16. Recently due to ill health for one of my party, we wanted to cancel our flight reservations understanding the penalties. We had booked it with an online agency. They refused to cancel the reservation without us paying to do so. I explained to them that we understood the policy but wanted to open our seats up for anyone else. Again they refused unless we pay. I had to call a friend who is the regional manager for the airline. The industry does not want to help themselves.

  17. “Establish a customer solutions team to provide agents with creative solutions such as using nearby airports, other airlines or ground transportations to get customers to their final destination.”

    Presumably these options are available to unexpected crew movements as well?

  18. All I can say… good…. luck.

    I say this as someone who wants UA to excel and flourish.

    I don’t see this making much of a change as a large part of customer-facing UA is outsourced.

    Cheap. That’s the name of the game and it cuts on both ends. Employees will not be empowered by the contractor because they are afraid of UA charging compensation back to them. The employees can’t point to UA and say “BUT THEY SAID” when their employer tells them specifically NOT TO. So, that removes the “Resolve on the spot” and “$10K” fixes.

    Re: the customer solutions team.

    When the “team” at the gate is “You, Yourself, and I”… there won’t be any time to engage the customer service team when you are a T-29 and you find you are over by 2. When are you going to call them? When you’re driving the bridge to meet the plane? Walking down the bridge with your personal cell phone in hand? They schedule the turns so stupidly tight there is really no room for extra steps.

    “But! Staffing is the contractor’s issue!” you cry. Cheap. I bet if the contract language read “Two agents” and paid for two agents… there should be two agents. However, ground handling has always been the lowest bidder game and they are always trying to cut more.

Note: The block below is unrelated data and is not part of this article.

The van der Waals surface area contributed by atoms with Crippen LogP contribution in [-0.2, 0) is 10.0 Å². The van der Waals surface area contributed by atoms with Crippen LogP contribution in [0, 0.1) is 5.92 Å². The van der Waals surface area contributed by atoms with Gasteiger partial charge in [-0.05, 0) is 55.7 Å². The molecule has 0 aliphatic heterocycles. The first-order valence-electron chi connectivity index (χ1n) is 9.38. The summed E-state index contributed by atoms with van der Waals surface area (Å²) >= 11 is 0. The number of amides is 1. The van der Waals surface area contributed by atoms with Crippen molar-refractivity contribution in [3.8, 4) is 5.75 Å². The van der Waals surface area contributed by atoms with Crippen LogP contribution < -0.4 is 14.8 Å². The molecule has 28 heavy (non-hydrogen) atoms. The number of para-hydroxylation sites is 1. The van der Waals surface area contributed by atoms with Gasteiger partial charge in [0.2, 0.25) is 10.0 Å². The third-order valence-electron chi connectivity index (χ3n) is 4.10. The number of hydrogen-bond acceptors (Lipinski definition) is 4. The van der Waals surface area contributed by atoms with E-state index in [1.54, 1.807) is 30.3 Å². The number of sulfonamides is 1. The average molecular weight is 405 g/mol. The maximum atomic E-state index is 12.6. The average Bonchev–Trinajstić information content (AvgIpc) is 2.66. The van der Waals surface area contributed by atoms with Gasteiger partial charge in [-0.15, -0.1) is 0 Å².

UA can’t staff the AO Helpdesk properly during major IRROPS… do you think they will staff the resolution team any better? There were multiple times we fixed the tkt as much as we could… had the customer go to a waiting area and we’ll come to them as soon as we got it fixed, and dedicated one agent in the back room to sit on hold for 30-45min at a time and kept piling up PNRs for them to fix as soon as they got someone with a pulse on the phone.

    One thing I will say about the ticketing desk is that UAs helpdesk did not use the word “I won’t do that” nearly as often as DLs did.

    Annual training…. will be in the form of an online course where nobody really pays attention because they have to get thru it because their supervisor told them to.

    I want to believe these changes will be for all facets of the UA front line, not just mainline and UGExpress employees. I… just…. don’t see it.

  19. My impression of United’s pledge to reduce overbooking was that it was in response to Southwest’s announcement of the same. Wasn’t a big deal for Southwest, as they barely overbook anyway, but I think it’s a much bigger deal for United. And, as others have pointed out, the general public didn’t understand that this wasn’t a case of overbooking, so it’s what they were demanding. This was definitely a terrible incident, but it really rankles me that the ignorant public can call for (and get) changes they don’t remotely understand.